Court of Appeal decision that a break condition in a lease that required vacant possession was satisfied even when the tenant left the property in a dysfunctional condition.
Capitol Park Leeds plc v Global Radio Services Ltd  EWCA Civ 995
In this case the tenant (“T”) in a commercial lease had the right to break providing they gave vacant possession of the “Premises”. The “Premises” was defined in the lease as including the original building, landlord’s fixtures (whenever fixed) and all additions and improvements. After giving notice to terminate, T stripped out key features including, lighting, heating and ceiling tiles. They had intended to replace these before vacating, but for other reasons T did not replace the features before moving out.
Initially the High Court held that vacant possession had not been satisfied, as the definition of the premises prevented T from handing back an empty shell. Additionally they held that vacant possession could not be satisfied, if the state of the property meant that the landlord’s use of the property was substantially impeded.
However the Court of Appeal overturned the High Court’s decision. They stated that vacant possession requires the property to be returned free from people, chattels and legal interest. Vacant possession was not concerned with the property’s actual physical condition. In the circumstances of this particular lease, the break clause was not conditional on the tenant observing/performing any covenants in the lease including repair obligations.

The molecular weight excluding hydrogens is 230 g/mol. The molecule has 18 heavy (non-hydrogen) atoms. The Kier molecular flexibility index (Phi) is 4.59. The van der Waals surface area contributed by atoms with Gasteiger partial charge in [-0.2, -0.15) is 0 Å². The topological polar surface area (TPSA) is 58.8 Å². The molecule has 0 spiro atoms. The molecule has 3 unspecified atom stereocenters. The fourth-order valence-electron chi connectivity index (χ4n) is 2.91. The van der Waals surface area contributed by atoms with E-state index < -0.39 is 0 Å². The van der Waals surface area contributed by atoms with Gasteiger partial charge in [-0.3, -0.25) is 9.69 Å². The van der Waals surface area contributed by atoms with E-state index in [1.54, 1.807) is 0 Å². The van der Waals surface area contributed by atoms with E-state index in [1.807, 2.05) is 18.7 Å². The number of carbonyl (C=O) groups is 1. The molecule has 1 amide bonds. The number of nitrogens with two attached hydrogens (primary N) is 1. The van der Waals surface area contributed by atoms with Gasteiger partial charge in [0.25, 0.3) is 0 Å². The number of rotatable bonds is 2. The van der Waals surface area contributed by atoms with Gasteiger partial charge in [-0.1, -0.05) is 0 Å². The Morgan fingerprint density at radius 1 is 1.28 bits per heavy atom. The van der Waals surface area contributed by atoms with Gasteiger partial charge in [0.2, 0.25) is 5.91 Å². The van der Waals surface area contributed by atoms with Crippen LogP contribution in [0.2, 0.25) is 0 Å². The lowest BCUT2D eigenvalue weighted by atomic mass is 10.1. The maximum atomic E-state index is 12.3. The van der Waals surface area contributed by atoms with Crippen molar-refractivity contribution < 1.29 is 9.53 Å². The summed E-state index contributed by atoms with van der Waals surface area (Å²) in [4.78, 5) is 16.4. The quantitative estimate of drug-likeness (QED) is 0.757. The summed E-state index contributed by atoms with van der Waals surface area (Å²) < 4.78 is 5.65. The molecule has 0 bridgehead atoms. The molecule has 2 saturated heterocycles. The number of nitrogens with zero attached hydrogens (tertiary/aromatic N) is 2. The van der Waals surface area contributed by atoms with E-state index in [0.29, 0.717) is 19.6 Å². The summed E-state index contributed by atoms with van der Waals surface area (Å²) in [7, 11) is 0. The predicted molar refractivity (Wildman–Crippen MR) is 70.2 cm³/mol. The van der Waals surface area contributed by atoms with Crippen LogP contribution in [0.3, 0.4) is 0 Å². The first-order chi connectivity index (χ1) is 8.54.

The landlord argued that the as the break clause stated that the “Premises” was to be returned to them, T had failed to comply with the break clause, as the definition of “Premises” extended to the landlord’s fixtures and fittings, and T had removed these fixtures. However the court held that this was incorrect, as this interpretation would have lead to implications that were unintended by the parties especially as the landlord could recover compensation from T separately for breach of repair.
Here the court emphasised, that any tenant wishing to exercise a break clause, must comply with the conditions attached to the clause, but these conditions should not necessarily be interpreted in favour of the landlord.